• What's in question: As with the previous versions, the underlying decision relies on whether the ban is based on animosity toward Muslims.
  • What makes this ban different from the previous versions: The latest order was only passed after the U.S. underwent extensive negotiations with other countries for more information that would vet their citizens. The list of countries affected by the ban also now includes North Korea and Venezuela, two countries that are not Muslim-majority. The other countries include Syria, Libya, Iran, Yemen, Chad, and Somalia.
  • What critics are saying: Challengers argue the additions are largely "symbolic," per the Washington Post's Matt Zapotosky, who writes that the new order would only impact" certain government officials from Venezuela, and very few people actually travel to the U.S. from North Korea each year."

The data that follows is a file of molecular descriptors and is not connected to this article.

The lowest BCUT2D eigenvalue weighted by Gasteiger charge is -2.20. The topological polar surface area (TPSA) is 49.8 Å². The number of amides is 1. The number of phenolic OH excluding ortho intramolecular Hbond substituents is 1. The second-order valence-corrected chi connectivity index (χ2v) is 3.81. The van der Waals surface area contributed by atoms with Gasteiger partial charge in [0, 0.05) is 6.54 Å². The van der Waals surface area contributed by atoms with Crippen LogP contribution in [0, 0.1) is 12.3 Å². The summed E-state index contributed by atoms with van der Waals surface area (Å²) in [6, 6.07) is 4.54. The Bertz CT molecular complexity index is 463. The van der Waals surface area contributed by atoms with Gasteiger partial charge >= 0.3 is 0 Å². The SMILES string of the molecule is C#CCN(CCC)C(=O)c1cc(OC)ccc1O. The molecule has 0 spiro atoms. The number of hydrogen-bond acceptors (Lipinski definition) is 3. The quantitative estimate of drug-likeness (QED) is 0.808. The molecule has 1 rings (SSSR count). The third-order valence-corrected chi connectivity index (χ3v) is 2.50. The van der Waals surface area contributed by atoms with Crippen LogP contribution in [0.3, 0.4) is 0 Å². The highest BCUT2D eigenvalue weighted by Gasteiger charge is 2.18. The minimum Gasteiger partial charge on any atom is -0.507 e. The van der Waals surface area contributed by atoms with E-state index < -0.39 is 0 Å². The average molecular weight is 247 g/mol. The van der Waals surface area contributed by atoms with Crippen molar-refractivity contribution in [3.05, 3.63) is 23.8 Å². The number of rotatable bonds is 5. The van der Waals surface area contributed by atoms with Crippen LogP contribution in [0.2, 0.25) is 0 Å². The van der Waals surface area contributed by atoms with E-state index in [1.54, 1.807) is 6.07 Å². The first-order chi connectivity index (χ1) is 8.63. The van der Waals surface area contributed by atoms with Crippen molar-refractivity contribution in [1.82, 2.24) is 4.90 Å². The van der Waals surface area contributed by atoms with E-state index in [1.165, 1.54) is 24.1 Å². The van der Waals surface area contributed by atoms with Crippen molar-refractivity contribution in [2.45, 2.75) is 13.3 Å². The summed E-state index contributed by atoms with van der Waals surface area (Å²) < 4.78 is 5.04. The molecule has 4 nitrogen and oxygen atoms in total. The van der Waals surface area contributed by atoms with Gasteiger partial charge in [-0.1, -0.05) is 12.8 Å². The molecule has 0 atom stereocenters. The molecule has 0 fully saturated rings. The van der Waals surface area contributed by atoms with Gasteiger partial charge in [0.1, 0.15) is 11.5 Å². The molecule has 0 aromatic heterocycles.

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Trump's short list for Fed chair

Yellen at a hearing in Washington. Photo: Andrew Harnik / AP

President Trump is expected to name his pick to be chairman of the Federal Reserve before leaving on an Asia trip Nov. 3, Bloomberg reports. Here are the candidates:

  1. Current chair Janet Yellen
  2. Fed board member Jerome Powell
  3. National Economic Council Director Gary Cohn
  4. Former Fed member Kevin Warsh
  5. Stanford University economist John Taylor
Why it matters: "At issue for the next Fed chair, if Yellen isn't renominated, is ensuring the long expansion doesn't give way to a recession," Bloomberg writes.
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Trump calls Alexander-Murray deal a good short-term solution